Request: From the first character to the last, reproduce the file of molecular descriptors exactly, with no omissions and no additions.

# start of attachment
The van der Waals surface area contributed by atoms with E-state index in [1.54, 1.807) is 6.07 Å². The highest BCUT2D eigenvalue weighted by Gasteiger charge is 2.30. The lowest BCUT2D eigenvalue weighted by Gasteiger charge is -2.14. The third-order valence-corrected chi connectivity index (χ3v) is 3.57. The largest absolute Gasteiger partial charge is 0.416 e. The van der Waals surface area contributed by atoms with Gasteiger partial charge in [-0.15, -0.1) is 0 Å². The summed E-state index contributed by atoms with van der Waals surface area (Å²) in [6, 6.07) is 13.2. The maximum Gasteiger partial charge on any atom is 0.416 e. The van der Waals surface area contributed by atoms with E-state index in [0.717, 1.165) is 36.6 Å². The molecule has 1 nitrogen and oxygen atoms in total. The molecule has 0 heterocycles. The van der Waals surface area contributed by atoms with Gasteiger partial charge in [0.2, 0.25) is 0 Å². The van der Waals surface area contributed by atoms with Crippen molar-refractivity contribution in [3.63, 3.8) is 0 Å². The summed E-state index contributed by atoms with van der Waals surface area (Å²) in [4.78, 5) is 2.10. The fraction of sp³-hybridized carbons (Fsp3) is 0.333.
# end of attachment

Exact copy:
The van der Waals surface area contributed by atoms with E-state index in [1.54, 1.807) is 6.07 Å². The highest BCUT2D eigenvalue weighted by Gasteiger charge is 2.30. The lowest BCUT2D eigenvalue weighted by Gasteiger charge is -2.14. The third-order valence-corrected chi connectivity index (χ3v) is 3.57. The largest absolute Gasteiger partial charge is 0.416 e. The van der Waals surface area contributed by atoms with Gasteiger partial charge in [-0.15, -0.1) is 0 Å². The summed E-state index contributed by atoms with van der Waals surface area (Å²) in [6, 6.07) is 13.2. The maximum Gasteiger partial charge on any atom is 0.416 e. The van der Waals surface area contributed by atoms with E-state index in [0.717, 1.165) is 36.6 Å². The molecule has 1 nitrogen and oxygen atoms in total. The molecule has 0 heterocycles. The van der Waals surface area contributed by atoms with Gasteiger partial charge in [0.2, 0.25) is 0 Å². The van der Waals surface area contributed by atoms with Crippen molar-refractivity contribution in [3.63, 3.8) is 0 Å². The summed E-state index contributed by atoms with van der Waals surface area (Å²) in [4.78, 5) is 2.10. The fraction of sp³-hybridized carbons (Fsp3) is 0.333.